This is basically it - you probably weren't there for the children's sermon, for my ad-libs, or to hear me pray, so just imagine those things here and there ... Oh, and like a good Presbyterian, I did indeed quote John Calvin...
In the midst of the debacle of healthcare reform, I thought it appropriate to dabble into it during the children’s sermon … my mother is a dentist. So that piece about cavities hits home for me – I have quite a few of my own, and fear drillings as much as the rest of you. But growing up the daughter of a dentist and beginning work in ministry, I can’t tell you how many times I’ve come up with sermon analogies having to do with teeth and comparisons to flossing. I’ll spare you for now from my most intricate ones, but I do want to linger in this idea of our God giving us commandments, the law, and Christ - as ways to help us understand what is good for us, preventative measures for a full and healthy life. I grew up in the church and have seen some of my peers fade out of the ‘church going lifestyle’ as they got older, some because they are too familiar with the ‘do’s and don’ts of the Christian lifestyle’, without really sitting in the ‘why’ – why did God give us these boundaries, these no’s, these ‘thou shalt not’s’. Before we dive in, let’s take a moment and pray.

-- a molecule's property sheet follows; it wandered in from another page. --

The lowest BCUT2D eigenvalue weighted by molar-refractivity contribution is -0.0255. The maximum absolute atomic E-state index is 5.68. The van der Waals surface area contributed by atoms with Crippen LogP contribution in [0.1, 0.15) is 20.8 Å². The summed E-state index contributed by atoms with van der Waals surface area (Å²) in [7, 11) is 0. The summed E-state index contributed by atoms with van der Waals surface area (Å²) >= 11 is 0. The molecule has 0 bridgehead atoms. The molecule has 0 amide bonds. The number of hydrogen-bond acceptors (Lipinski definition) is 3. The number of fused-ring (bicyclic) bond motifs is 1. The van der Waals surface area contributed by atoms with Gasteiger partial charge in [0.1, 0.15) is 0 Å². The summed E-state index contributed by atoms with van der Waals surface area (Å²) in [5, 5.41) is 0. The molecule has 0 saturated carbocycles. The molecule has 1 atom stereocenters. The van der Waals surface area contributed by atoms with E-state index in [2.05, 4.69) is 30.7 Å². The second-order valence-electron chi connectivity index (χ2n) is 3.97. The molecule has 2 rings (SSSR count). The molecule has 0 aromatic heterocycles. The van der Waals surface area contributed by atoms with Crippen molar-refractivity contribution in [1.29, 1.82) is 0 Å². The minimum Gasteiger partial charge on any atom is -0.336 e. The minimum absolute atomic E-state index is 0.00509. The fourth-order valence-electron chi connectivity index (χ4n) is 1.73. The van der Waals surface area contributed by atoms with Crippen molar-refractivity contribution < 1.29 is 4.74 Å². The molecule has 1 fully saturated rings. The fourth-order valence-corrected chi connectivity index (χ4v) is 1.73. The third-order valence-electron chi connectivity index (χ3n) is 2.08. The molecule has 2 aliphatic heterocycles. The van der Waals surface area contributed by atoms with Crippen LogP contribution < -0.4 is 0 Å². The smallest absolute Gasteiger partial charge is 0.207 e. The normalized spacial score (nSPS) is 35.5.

Lord, your will not mine. Your words, not mine. May your Spirit dwell in our hearts and minds, and may your truth be heard today. Amen.
Today we are moving right along in our exploration through the commandments as taken from the book of exodus. We heard the first of the ‘shall nots’ last week from our Elder Lisa Meyers, with ‘You shall not murder’. And I don’t know if this is some sort of hazing for the new person on staff, but this week I bring to you the word of the Lord from Exodus 20:14, which reads: You shall not commit adultery. I wish I could just say ‘don’t do it!’ with a stern look, and a finger in your face, and then walk away, but I fear that that may be exactly the reason some have left the church. A good finger wagging doesn’t get the job done anymore. Also it seems that we like to shy away from sexual sins as proclaimed from the pulpit. Perhaps it is because our mass media today centers so heavily on sex that this place of worship becomes a respite from the bombardment. But God points out to us clearly, #7 in the 10 commandments (it made the top 10!!), ‘You shall not commit adultery’. I think this speaks not only to those who are married with a wandering eye, but also to the basic fact that we are sexual beings, and we’ve got to take greater care with our relationships.